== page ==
Do the rules on room to finish differ at all from rules on room at marks/obstructions? Even Dave Perry's book on understanding the rules does not seem to discuss room to finish (if it does, can someone give a page reference? didn't find it after a fairly thorough search).
Since these rules differ for upwind marks and off-wind marks, I assume they also differ for upwind and off-wind finishes, especially when a tack/gybe is necessary for finishing.
Anyone able to spell these out lucidly?
fly viper airlines - flights leaving marblehead harbor ever Wed and Sat.
[metaphor alert: this is not a commercial message -
the viper640 is a sailboat; it's fast; its gunwales look like swept wings...].
First of all, I think we can all agree that a finish mark is a mark just like any other mark of the course. (See "Definitions" in the back of the book.) Therefore, it seems to me that rule 18.1 clearly applies except at a finish to windward.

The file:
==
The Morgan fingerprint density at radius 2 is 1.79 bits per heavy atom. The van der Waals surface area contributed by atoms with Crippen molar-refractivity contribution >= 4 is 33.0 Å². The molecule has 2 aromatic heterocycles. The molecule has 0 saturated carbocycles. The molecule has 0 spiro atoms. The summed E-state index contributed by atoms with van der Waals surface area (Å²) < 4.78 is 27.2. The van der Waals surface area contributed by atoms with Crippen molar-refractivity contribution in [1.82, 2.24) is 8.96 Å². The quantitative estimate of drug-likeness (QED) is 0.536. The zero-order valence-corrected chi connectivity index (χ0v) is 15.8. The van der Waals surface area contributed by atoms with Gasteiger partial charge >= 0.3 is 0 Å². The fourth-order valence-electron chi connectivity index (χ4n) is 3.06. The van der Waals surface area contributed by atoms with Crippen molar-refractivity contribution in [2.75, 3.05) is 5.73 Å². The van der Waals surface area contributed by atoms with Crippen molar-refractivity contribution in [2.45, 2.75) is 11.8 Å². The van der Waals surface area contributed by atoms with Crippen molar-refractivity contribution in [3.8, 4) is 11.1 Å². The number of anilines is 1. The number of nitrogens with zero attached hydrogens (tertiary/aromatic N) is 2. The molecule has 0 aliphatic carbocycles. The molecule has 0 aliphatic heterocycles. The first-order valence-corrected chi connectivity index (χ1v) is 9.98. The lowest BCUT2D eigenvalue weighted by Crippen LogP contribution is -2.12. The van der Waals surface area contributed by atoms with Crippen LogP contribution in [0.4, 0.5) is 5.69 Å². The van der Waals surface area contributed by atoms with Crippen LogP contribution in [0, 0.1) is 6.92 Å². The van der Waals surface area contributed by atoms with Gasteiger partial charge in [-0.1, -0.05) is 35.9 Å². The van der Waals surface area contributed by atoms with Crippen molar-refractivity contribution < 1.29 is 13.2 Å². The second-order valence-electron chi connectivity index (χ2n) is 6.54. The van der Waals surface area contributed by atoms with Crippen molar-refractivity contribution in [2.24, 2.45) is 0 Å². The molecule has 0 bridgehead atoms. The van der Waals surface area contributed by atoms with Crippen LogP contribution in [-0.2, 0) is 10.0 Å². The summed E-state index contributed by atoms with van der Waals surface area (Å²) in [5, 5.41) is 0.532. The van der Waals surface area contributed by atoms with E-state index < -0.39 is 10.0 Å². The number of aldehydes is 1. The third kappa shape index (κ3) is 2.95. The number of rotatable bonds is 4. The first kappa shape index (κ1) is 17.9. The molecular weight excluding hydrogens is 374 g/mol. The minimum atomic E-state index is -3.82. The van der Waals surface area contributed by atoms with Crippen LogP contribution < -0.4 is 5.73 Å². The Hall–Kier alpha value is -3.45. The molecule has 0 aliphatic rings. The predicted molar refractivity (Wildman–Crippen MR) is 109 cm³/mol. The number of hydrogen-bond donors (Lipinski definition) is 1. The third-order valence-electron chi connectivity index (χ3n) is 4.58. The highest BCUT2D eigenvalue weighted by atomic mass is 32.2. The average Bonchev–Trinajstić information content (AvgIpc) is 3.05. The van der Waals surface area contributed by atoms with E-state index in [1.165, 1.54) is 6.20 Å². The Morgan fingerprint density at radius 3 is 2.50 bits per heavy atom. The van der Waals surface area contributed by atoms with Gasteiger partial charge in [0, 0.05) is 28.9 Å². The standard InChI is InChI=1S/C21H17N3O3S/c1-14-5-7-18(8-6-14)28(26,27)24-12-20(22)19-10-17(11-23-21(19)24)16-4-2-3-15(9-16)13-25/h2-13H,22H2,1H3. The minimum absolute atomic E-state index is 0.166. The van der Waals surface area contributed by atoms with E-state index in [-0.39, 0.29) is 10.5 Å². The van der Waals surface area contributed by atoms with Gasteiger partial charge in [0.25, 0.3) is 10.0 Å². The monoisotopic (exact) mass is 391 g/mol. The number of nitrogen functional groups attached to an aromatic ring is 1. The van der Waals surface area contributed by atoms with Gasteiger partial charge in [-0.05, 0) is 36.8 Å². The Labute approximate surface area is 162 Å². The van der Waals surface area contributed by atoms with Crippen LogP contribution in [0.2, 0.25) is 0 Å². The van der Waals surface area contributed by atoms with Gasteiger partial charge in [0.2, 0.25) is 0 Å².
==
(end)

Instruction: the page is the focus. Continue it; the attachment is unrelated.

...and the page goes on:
In other words, rules for a downwind finish work as they do for a leeward mark (boat inside with overlap has rights once first boat reaches two length circle even if outside boat otherwise has right of way (e.g. as leeward or starboard tack boat)).
At a finish to windward, 18.1 doesn't apply unless the boats are on the same tack except that if one boat has to tack to make the finish, he's out of luck, i.e. you can shoot head to wind at the pin from to leeward of a windward, outside boat, but if you would have to tack to pass the mark on the correct side to finish, you don't have the right to ask for room to do so).
Did you have a couple of Vipers in close proximity on Saturday?
I would assume that where the boats are finishing makes a difference. Depending upon how the line is set and how long it is, there would be the boat end (obstruction), pin end (mark), and likely a middle section that's not within two boat lengths of a mark, though incidents are more likely at the ends. Perhaps a bigger chunk of the line will come under the force of the buoy rules when mark room is expanded under the new rules.